Wyatt's Twisted Americana in Eagan, Minnesota, says that it specializes in serving "great American comfort food with a twist," which is presumably why it serves several alligator-based entrees. (It also lists a pound of gravy-covered ground beef under the dessert section of its dinner menu.)
The restaurant recently became the target of an equally puzzling crime, when an infamous local fraudster allegedly used a fake $400,000 check to buy the entire restaurant. According to the Star Tribune, Edward Stahlmann presented the owners of Wyatt's with a Bank of America cashier's check on January 9, and he "assumed control of the business, its accounts, and proceeds" before the deal was completely done.
He quickly started transferring the restaurant's money into his own bank and Venmo accounts, and withdrew its cash from ATMs. He also wrote a series of equally worthless checks to cover payroll, food and alcohol orders, and other supplies.
On January 14, the check finally bounced, and a Bank of America branch manager confirmed to police investigators that it was counterfeit. Stahlmann told the parties involved that he would meet them at the bank to work through the situation, but he never showed. Earlier this week, he was charged with three counts of check forgery for his brief stint as a restaurant "owner," and those charges became the most recent additions to his lengthy criminal history.
Stahlmann is already in jail; just over three weeks ago, he was locked up in Faribault, about 40 miles from Eagan, for paying a title services company with a fraudulent $26,000 check. He has six months left on that sentence, even before these most recent forgery charges are even considered.
In the past 16 years, Stahlmann has accumulated almost two dozen convictions for theft, swindling, check forgery and passing counterfeit checks, and filing fraudulent tax returns. He's also been convicted twice for impersonating a police officer. (In 2012, when he was arrested by the Oakdale Police Department for paying his rent with a fraudulent check, the cops quickly learned that he also had pending check forgery cases with the Bloomington and Minneapolis Police Departments, too.)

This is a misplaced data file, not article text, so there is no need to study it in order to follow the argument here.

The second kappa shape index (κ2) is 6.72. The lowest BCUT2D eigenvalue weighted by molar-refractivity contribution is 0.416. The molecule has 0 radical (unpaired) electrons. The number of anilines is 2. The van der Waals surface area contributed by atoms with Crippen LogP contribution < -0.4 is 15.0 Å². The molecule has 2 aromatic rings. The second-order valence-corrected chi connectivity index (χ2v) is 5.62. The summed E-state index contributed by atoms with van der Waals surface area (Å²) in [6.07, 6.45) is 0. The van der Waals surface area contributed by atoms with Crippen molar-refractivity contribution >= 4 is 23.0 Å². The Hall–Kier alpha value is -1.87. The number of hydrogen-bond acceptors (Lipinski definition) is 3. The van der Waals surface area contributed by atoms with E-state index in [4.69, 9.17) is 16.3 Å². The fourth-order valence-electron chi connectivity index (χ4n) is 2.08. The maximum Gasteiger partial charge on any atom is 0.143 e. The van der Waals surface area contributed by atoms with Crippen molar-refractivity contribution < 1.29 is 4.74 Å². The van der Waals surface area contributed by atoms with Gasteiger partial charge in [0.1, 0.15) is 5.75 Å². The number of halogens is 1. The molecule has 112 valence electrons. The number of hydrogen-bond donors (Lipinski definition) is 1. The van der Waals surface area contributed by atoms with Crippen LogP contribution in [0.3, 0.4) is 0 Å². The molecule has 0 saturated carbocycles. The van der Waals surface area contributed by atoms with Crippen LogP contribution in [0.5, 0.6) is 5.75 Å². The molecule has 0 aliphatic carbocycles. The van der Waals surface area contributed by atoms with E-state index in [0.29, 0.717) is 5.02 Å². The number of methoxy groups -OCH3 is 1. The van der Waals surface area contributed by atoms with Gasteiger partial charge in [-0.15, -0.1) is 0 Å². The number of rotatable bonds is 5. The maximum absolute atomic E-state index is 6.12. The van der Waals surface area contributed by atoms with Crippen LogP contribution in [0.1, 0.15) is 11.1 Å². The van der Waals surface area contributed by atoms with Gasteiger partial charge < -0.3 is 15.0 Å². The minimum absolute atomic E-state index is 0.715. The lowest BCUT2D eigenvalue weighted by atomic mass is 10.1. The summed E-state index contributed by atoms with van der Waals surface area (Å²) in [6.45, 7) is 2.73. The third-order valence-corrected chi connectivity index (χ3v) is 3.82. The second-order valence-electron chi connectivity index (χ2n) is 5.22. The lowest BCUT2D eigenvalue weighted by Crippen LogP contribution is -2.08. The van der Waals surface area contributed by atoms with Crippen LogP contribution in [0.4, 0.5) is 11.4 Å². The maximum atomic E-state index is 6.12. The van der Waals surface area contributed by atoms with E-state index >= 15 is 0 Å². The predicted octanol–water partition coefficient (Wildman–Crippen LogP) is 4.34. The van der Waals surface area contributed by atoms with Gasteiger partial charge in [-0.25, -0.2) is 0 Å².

In 2016, Stahlmann wrote a guest column for the Winona Daily News while he was incarcerated in the Minnesota Correctional Facility in Faribault. He suggested that many non-violent felons eventually reoffend because their criminal records disqualify them from getting full-time jobs or suitable housing; four years later, the piece reads as both prescient and sad.
"I will admit there are individuals who leave correctional facilities with a plan of returning. However, a large percentage of us do not, and many of us never want to return," he wrote. "I am one of the individuals who wants so badly to be successful when I leave this facility. However, I’m extremely worried that I will have difficulty securing employment and housing and will end up giving up and returning to my previous activities."
Somehow, Chris Palek didn't know anything about Stahlmann's many previous convictions before selling him a restaurant.
“I believe we did try to do some searches and cover our bases,” he told the Star Tribune. “We probably didn’t do enough. He kept dragging us along, telling us he was going to do a direct deposit [to cover the cashier's check]."
Palek is back in charge of Wyatt's Twisted Americana, although he acknowledges that there was a "substantial loss of money" due to Stahlmann's five-day run as its owner. For the record, the restaurant is no longer for sale.